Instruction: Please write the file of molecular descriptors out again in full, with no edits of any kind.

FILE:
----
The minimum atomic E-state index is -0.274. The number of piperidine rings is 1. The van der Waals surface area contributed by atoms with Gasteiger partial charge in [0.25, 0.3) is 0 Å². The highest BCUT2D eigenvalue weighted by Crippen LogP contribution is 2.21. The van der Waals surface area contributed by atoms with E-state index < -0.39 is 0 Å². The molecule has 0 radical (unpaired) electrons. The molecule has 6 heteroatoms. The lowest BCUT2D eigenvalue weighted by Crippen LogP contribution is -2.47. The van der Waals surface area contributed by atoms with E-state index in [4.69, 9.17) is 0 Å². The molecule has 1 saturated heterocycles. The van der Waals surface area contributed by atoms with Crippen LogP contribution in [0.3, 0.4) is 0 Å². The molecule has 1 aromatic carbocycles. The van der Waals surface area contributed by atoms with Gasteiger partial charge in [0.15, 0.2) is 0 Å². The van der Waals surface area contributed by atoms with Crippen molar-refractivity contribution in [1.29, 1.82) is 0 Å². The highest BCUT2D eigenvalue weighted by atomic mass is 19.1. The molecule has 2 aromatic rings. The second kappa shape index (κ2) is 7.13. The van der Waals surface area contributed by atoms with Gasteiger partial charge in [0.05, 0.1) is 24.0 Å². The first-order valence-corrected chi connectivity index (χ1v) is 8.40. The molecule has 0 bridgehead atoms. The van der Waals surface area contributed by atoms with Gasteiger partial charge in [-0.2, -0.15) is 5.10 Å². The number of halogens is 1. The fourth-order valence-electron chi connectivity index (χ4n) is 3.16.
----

The minimum atomic E-state index is -0.274. The number of piperidine rings is 1. The van der Waals surface area contributed by atoms with Gasteiger partial charge in [0.25, 0.3) is 0 Å². The highest BCUT2D eigenvalue weighted by Crippen LogP contribution is 2.21. The van der Waals surface area contributed by atoms with E-state index < -0.39 is 0 Å². The molecule has 0 radical (unpaired) electrons. The molecule has 6 heteroatoms. The lowest BCUT2D eigenvalue weighted by Crippen LogP contribution is -2.47. The van der Waals surface area contributed by atoms with E-state index in [4.69, 9.17) is 0 Å². The molecule has 1 saturated heterocycles. The van der Waals surface area contributed by atoms with Crippen LogP contribution in [0.3, 0.4) is 0 Å². The molecule has 1 aromatic carbocycles. The van der Waals surface area contributed by atoms with Gasteiger partial charge in [0.15, 0.2) is 0 Å². The van der Waals surface area contributed by atoms with Crippen molar-refractivity contribution in [1.29, 1.82) is 0 Å². The highest BCUT2D eigenvalue weighted by atomic mass is 19.1. The molecule has 2 aromatic rings. The second kappa shape index (κ2) is 7.13. The van der Waals surface area contributed by atoms with Gasteiger partial charge in [0.05, 0.1) is 24.0 Å². The first-order valence-corrected chi connectivity index (χ1v) is 8.40. The molecule has 0 bridgehead atoms. The van der Waals surface area contributed by atoms with Gasteiger partial charge in [-0.2, -0.15) is 5.10 Å². The number of halogens is 1. The fourth-order valence-electron chi connectivity index (χ4n) is 3.16.